[Date Prev][Date Next][Thread Prev][Thread Next][Date Index][Thread Index]

What everyone is saying about mobile OS security is wrong



http://www.zdnet.com/article/google-android-security-report-2017-we-read-it-so-you-dont-have-to-and-here-are-the-takeaways/
Google Play has given Google more control over security. Like Apple's App Store, one central app distribution point gives Google more security control. Google noted that Android devices that only download apps from Google Play are nine times less likely to get a PHA than devices from other sources. Google Play Protect protects almost two billion devices.

But is the above precisely correct?

https://source.android.com/security/reports/Google_Android_Security_2017_Report_Final.pdf
While all Android devices benefit from protections built into the platform, Android devices with Google Play services have an additional layer of defense to keep them safe. Google protects these devices right out of the box with Google Play Protect, our built-in device, data, and apps security scanning technology.


No it is not, Google Play apps are scanned using a cloud anti-virus program.

What else is special about Google Play?

https://www.theguardian.com/technology/2014/jan/23/how-google-controls-androids-open-source
Manufacturers can be refused a licence if they do not meet Google's requirements. Google does not charge for a GMS licence, but any company producing an Android device will need a certificate from an authorised testing facility in order to apply for the licence. That often incurs fees.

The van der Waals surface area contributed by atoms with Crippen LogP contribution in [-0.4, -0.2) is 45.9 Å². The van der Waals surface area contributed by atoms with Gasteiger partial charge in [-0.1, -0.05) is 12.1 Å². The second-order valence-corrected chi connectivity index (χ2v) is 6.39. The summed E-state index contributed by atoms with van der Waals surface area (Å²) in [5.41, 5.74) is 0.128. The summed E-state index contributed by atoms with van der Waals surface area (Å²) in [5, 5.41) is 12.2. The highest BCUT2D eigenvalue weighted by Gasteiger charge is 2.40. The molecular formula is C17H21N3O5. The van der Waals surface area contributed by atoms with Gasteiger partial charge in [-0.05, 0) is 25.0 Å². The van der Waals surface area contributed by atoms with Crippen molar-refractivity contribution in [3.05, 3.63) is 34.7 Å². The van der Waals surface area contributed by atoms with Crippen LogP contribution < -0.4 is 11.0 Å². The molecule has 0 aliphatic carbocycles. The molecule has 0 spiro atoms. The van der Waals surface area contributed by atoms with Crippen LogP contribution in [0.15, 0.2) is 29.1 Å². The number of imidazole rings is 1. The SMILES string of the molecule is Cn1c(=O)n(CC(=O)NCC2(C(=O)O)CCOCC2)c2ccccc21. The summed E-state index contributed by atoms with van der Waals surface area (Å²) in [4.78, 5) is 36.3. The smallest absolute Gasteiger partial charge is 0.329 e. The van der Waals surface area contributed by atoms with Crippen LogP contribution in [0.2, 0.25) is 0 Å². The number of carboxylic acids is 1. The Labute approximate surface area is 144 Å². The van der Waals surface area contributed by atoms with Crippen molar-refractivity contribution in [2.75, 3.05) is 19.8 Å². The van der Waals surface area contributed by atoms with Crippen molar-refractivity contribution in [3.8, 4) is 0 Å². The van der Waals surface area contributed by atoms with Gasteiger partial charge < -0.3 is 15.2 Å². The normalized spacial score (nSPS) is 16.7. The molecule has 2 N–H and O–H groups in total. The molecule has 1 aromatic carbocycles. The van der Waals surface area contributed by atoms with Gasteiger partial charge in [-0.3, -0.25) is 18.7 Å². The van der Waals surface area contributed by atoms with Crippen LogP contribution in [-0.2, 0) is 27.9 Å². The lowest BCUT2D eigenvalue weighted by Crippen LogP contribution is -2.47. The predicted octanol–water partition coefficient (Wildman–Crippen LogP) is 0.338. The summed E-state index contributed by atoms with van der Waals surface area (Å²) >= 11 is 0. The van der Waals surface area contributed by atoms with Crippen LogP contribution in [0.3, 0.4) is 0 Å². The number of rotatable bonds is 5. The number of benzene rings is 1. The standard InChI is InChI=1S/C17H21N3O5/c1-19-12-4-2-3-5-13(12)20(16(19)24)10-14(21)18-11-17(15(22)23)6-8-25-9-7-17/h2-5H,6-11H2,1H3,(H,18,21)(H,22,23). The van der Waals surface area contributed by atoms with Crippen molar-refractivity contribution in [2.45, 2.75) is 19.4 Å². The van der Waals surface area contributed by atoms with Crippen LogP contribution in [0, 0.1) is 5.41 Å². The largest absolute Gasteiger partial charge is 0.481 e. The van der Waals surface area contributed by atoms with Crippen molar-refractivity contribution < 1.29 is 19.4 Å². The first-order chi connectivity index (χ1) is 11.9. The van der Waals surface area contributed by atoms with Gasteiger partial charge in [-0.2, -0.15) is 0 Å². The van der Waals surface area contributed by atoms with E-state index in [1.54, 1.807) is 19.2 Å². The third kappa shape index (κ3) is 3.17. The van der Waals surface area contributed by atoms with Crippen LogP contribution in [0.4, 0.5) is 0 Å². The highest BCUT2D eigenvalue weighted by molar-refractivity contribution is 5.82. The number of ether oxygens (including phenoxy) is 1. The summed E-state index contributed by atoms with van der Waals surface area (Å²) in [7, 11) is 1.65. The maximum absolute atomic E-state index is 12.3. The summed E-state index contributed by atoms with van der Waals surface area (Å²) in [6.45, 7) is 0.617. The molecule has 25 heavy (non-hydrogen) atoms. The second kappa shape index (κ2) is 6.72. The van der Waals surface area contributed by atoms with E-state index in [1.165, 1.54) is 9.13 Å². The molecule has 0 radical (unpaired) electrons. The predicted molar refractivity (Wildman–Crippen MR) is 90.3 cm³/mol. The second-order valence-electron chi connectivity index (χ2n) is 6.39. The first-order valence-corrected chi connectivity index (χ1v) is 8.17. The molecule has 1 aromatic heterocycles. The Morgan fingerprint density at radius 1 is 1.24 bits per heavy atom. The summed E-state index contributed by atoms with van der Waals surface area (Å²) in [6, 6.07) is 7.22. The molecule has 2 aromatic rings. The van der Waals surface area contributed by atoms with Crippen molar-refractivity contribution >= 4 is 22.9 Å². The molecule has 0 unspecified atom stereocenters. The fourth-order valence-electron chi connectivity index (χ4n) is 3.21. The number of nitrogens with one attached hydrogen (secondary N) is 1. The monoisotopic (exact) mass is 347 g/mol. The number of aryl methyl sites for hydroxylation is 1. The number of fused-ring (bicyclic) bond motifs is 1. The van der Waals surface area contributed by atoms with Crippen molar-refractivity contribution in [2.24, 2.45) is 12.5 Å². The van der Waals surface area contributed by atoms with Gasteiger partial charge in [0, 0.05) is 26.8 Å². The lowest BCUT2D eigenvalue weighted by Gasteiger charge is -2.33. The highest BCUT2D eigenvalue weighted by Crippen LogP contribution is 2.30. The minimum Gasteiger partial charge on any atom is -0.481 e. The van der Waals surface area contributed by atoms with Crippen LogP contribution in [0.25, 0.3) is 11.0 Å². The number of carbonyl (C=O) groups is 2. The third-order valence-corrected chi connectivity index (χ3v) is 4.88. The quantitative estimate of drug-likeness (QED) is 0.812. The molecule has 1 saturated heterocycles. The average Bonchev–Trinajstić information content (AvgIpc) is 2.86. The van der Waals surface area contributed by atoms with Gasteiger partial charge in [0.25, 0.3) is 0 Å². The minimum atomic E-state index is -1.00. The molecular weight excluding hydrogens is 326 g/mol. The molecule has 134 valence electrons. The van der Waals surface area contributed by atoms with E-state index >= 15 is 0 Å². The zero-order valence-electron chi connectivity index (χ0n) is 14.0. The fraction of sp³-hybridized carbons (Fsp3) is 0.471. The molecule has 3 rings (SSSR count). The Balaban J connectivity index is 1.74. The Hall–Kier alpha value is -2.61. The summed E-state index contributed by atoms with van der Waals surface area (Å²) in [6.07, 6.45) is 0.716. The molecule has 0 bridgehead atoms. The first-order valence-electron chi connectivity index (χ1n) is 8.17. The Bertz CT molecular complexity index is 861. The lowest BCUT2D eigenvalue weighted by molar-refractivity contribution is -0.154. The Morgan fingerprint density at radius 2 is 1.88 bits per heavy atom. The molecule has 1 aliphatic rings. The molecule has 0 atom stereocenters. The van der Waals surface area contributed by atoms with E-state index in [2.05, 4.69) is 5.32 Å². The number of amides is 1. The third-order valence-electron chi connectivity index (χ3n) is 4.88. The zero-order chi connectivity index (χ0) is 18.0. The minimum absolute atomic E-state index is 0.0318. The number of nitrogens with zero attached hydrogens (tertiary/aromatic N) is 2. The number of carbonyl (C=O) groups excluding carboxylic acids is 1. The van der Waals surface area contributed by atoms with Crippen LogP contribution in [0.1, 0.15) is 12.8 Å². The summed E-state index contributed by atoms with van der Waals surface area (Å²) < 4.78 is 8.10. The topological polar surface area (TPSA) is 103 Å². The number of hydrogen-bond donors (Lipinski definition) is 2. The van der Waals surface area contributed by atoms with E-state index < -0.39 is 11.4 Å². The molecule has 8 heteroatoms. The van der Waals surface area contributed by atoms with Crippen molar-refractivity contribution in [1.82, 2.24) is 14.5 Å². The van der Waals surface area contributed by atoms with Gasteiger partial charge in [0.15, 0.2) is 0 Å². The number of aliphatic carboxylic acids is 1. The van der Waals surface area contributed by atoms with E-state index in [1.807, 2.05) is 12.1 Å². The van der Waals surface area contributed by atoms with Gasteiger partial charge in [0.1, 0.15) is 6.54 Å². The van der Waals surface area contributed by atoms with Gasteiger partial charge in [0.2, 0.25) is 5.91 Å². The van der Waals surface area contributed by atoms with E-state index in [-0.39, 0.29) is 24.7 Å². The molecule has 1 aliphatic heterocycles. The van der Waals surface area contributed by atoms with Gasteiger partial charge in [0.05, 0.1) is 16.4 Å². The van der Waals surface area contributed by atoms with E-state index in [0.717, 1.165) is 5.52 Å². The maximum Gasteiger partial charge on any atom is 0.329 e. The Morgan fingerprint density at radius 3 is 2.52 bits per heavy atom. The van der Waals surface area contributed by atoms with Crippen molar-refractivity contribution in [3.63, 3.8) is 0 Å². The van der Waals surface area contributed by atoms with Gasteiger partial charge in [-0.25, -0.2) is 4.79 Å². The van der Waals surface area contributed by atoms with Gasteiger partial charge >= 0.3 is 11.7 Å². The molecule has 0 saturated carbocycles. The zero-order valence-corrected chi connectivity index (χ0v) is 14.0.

One source told the Guardian that the fee varies and is negotiated on a case-by-case basis, with one example costing $40,000 for a batch of at least 30,000 devices. A separate source said that in another deal, a testing facility quoted $75,000 to test 100,000 devices.


And rather recently, Joseph Cox said in tweets within hours of each other that the US government shutdown a phone maker that could only sell secure Blackberries to drug dealers and that a judge signed a warrant for any Google location enabled apps. For some reason, the Tor Project recieves more free PR than any business providing a phone remotely resembling anything that is desired by civil libertarians.

You people don't notice anything. At all. You people never accomplish anything useful you want, ever.

It is extremely trivial for Google to make Android more secure, create an app anti-virus API, require security updates within one month of the issue being discovered for Google Play access, etc. 


And the question about whether devices should be rooted or not by the user is pretty simple. An unrooted device is a production environment designed to be secure by hundreds of people, and the occasional bug bounty. A rooted device is a development environment whose security is owed to anyone with physical access to it.